Another concern to the Fort William Nishnaabe is a company called Sky Power putting in a 45,000 panel solar installation on Fort William territory.  The scale of such a project is also detrimental to wildlife and people who depend on our relations for survival.

Prowind vs North Gower, Carleton Place, Brinston, South Dundas Township, United Counties of Stormont, Dundas & Glengarry, Shanly, Township of Edwardsburg-Cardinal, United Counties of Leeds & Grenville.

These settler communities are all on Ongwehonweh territory between the Ottawa and St. Lawrence Rivers.  Once productive farmland for early settlers, the family farm today is an “endangered species”.  Farmers struggle to earn a living from the soil.

Prowind is a German company with a Canadian subsidiary now based in Hamilton, Ontario.  Prowind has 16 wind projects all over Germany and is now expanding into at least 8 other countries.  This includes England, Ireland, Italy, France, Australia and Romania. 

Johannes Busmann, a certified dairy farmer and lawyer, founded Prowind in 2000.  He knows how to talk to farmers.  Prowind Canada is run by money-loving Cathy Weston, president and Juan K. Anderson, project manager and aerospace engineer.  Prowind likes to start the project and then sell it to someone more willing to deal with the headaches.

A North Gower farmer agreed to rent his land to Prowind for some wind turbines.  Now, Prowind wants to sell the project to him.  Prowind is trying to develop other wind projects in the area.

The resistance to the Prowind wind turbine installations is organized under the name, North Gower Wind Action Group (NGWAG) which is related to Wind Concerns Ontario.  These people are concerned about quality of life and how wind turbines affect property values.  NGWAG is hosting the screening of Windfall on June 26 in North Gower, about 20 minutes outside Ottawa.

The big wind projects cause a number of problems.  Here’s our short list of things we learned and then some more details about the related health issues.

1.  Wind turbines are extremely ugly to look at.  We think that Beauty should be a part of our Lifestyle.  Wind turbines also cause strobing, flickering and reflection of sunlight that is a health issue for some people.  The wind turbines being built keep getting bigger and bigger.

2.  Wind turbines make hideous noise, often loud and steady like a speeding train that never arrives.  It’s hard on the nerves literally.  Wind turbines make infrasound which the human ear cannot hear but the body feels it.  People like airline pilots already get vibro-acoustic disease (VAD) from constant exposure to low frequency sound. Wind turbines emit electromagnetic radiation of various frequencies that can be harmful to health on a cellular level.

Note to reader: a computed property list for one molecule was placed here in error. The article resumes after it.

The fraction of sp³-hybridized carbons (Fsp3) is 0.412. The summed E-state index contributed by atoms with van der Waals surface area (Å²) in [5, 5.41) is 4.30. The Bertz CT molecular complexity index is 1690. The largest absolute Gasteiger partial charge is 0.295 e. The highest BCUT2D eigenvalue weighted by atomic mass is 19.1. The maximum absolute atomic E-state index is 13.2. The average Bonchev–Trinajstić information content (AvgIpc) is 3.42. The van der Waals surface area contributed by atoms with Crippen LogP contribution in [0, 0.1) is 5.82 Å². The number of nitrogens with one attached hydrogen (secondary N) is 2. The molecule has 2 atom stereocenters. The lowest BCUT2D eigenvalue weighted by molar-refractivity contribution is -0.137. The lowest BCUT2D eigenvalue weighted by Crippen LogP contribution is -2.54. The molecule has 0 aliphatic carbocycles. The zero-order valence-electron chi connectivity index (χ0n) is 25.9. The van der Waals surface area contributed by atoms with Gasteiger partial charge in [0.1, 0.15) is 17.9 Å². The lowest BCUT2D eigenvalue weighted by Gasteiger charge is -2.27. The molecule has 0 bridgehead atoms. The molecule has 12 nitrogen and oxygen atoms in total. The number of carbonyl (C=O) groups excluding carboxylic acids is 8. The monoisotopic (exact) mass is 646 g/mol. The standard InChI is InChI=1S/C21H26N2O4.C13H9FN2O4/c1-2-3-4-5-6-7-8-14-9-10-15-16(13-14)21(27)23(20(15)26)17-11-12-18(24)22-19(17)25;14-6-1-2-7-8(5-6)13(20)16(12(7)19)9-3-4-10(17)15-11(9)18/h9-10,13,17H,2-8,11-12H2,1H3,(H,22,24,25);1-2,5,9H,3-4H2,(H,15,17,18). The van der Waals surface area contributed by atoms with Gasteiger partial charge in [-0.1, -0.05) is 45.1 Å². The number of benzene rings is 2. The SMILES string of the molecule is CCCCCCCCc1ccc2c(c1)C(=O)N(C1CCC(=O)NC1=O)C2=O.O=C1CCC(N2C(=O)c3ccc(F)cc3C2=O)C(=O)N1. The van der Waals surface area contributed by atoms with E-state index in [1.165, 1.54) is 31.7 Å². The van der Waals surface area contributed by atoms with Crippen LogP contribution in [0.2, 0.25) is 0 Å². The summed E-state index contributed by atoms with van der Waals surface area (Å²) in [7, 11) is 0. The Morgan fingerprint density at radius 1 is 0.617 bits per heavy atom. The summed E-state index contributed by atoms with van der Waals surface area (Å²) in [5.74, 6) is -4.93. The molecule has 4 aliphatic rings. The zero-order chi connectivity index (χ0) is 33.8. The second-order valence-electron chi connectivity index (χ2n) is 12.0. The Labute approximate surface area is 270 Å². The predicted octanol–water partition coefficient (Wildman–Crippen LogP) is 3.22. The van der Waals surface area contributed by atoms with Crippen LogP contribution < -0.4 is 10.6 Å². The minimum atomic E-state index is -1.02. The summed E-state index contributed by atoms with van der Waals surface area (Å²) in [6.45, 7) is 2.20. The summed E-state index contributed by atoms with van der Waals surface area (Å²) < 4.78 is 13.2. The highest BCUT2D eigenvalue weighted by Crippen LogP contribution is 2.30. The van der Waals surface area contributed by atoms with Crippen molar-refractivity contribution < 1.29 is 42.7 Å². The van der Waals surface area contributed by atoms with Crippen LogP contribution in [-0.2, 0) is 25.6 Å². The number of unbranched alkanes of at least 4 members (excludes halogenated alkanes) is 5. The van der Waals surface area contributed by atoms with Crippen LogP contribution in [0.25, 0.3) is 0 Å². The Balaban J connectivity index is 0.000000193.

3.  As more and more farmland is being used for wind turbines, developers are turning to the bush.  They want to cut down trees and build more roads.  Wind turbines need regular maintenance so they must be easily accessible.  This is destructive to all the creatures and Life in the bush.  It is murderous to Indigenous people who get their livelihood from the bush.

4.  Wind turbines adversely affect birds, bats and other creatures.  The wind turbines on Wolfe Island and those proposed for nearby Amherst Island are located on the migratory routes of many threatened and endangered bird species including raptors like the Bald Eagle.  The presence of the turbines causes the birds to avoid these locations where they normally find food.  The Kingston Field Naturalists are studying this issue.

5.  There are potential dangers of chunks of ice falling from wind turbines or being flung great distances by the rotors.  Anyone could get hit.  Fires are also possible and have happened.  The wind turbines contain plastics, resins and other substances that are very toxic when burned.

6.  The promoters of wind turbines always tell you they can power so many homes and produce so many mega watts.  But do they?   Wind is not a constant so it is impossible to predict how much wind will occur during any given time frame.   Just how efficient are the turbines at harnessing the wind’s energy?  A simple fact of physics is that when electrictiy is produced in one place and transmitted to another place, it loses power in the transmission. 

7.  There are security and communications concerns that the wind turbines interfere with microwave transmission and radar including at airports.  Why then this big industrial wind turbine facility going up at Kingston Ontario, the east end of Lake Ontario near to the busy Canadian air force base and international airport, Trenton, less than an hour’s drive to the west???

8.  Proponents claim that industrial wind projects will provide jobs.  Beyond the construction, this does not appear to be true at all.  A minimal number of technicians and mechanics maintain the turbines once in place.

9.  In the end, the wind turbines with so many moving parts will break down into useless garbage in about 20 to 25 years.  The steel rubble will lie with the crumbling concrete pads, motionless and quiet at last.  The emboldened animals will creep forward to examine the debris.  Plants will pop up and vines will creep over the miles of wires, batteries, broken switches and plastic shards.  People will shake their heads, amazed at how foolish their fellow humans can be.

For news of North Gower-Richmond, please go to

June 10, 2011

Farmers Forum: solar and wind power reality bites